Empowered to be Adventurous

Empowered to be Adventurous

I grew up asking questions and wanting to solve problems. My late father allowed me to get away with what most people thought was unacceptable for girls in Africa. I could climb trees, ride bicycles, catch grasshoppers, grow plants and nurture insects in glass bottles. Lego construction, spot-the-difference and connecting dots were some of my favorite pastimes. My dad did not allow my mother to limit me to dolls, housework, cooking or domestic chores. If I could think it or dream it, I was encouraged to experiment with my ideas. I was empowered to be adventurous.

At 15, post O-Levels in Queen’s School, Ibadan, Nigeria, I attended a Quaker boarding school in Saffron Walden, England, for my A-Levels. I met with a host of challenges: cultural, environmental, racial and gender. I was one of only two girls in my math and science classes. My math teacher once told me that I was wasting his time with my many questions because he thought I would end up being a housewife in Africa. I proved him wrong, finishing at the top of my class, graduating with a first-class in civil and structural engineering from the Queen Mary College University of London at 20 years old. I completed my doctorate in computer-aided design and draughting at the University of Bradford by 23 and decided to make a success of a career in engineering.

Empowered to be AdventurousUpon completing my PhD, I pursued training to become a chartered engineer with Babtie, Shaw and Morton Consulting Engineers, as advised by my dad. I returned to Nigeria to volunteer at the National Service where I worked as a university lecturer. I quickly realized that the curriculum was largely outdated, lacked technological know-how and was far distant from the qualification I had. Democratization, domestication and domiciliation of technology can only be accelerated through adoption by highly skilled human capital. I became determined to close the gap of the dearth of human competence in engineering technology as well as stimulating collaboration between industry and academia.

In 1991, I founded Lonadek Global Services by happenstance. Lonadek is a multi-award-winning ISO 9001:2015 Certified Engineering Technology and Innovation Solutions Company that aligns people, technology, engineering solutions and services to create value for society. Organizations were using drawing boards on multi-million-dollar projects while the world had moved on to computer-aided design and draughting systems. Enhancing the local supply chain required advocacy and initiatives. Thanks to a reference from Engineer (Dr.) Olatokunbo Somolu and the support of Engineer Sola Alabi, I was engaged as an “in-house” consultant at National Engineering and Technical Company (NETCO) Limited (a joint venture between NNPC and Bechtel, Inc.). I was fortunate to be involved in the implementation of a multi-billion-dollar Technology Transfer Agreement (TTA) and that informed my decision on advocacy and meritocratic empowerment being key to knowledge transfer.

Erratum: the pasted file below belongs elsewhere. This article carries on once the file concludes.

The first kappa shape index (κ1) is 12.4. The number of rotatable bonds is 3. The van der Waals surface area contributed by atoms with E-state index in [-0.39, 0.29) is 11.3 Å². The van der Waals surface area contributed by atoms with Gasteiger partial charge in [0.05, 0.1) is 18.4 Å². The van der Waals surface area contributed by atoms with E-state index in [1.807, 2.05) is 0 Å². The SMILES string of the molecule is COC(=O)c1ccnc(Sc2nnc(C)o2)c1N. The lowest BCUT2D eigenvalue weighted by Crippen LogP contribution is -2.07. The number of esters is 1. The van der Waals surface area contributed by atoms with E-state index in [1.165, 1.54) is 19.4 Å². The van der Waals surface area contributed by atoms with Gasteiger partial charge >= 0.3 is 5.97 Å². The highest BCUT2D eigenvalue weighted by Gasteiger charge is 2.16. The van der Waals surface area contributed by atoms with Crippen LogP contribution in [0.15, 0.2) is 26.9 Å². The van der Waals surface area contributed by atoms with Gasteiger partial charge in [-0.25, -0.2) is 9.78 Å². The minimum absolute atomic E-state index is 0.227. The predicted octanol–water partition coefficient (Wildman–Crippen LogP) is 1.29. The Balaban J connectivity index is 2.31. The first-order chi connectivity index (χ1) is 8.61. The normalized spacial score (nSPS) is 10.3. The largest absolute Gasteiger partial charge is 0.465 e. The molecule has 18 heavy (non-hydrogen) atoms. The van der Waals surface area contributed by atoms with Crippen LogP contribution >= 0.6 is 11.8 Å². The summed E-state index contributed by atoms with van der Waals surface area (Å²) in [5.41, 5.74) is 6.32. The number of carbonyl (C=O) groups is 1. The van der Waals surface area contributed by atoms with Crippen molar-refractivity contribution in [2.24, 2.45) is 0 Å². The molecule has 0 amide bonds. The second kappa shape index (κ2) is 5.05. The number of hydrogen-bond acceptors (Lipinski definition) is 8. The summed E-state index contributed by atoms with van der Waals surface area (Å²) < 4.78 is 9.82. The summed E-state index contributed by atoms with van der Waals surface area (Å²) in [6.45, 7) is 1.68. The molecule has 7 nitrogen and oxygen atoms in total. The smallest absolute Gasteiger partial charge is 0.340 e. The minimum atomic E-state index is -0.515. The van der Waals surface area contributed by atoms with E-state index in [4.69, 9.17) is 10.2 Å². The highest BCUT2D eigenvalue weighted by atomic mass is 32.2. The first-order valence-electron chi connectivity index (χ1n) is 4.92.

Empowered to be AdventurousToday, at Lonadek, our Human Capital Development Initiatives (HCDIs) are meritocratic, and this has led to several success stories and testimonials. We have engaged in advocacy with the government, conducted a skills gap analysis, and provided the required training to close the gaps. We have significantly increased the number of locals and skills needed to engineer multi-million-dollar assets.

In 2005, due to a competency gap discovered in the process of recruiting young talents in Nigeria, we established a career counseling, industry awareness and youth empowerment initiative that we coined Vision 2020. Over the course of 15 years, “Vision 2020: Youth Empowerment and Restoration Initiative” empowered more than 100,000 youth in Nigeria. Through catch-them-young programs such as career counseling workshops, innovation competitions, industry awareness, site visits, empowerment activities and summer camps, we have improved the quality of top STEM talent that now delivers high-technology solutions. In 2016, post the Vital Voices GROW engagement in Tanzania, I made a commitment to seek girls in STEM to increase diversity in the energy, power, infrastructure, mining, and oil and gas industries. We open our offices to girls to participate in extracurricular STEM after-school activities on Tuesdays and Thursdays.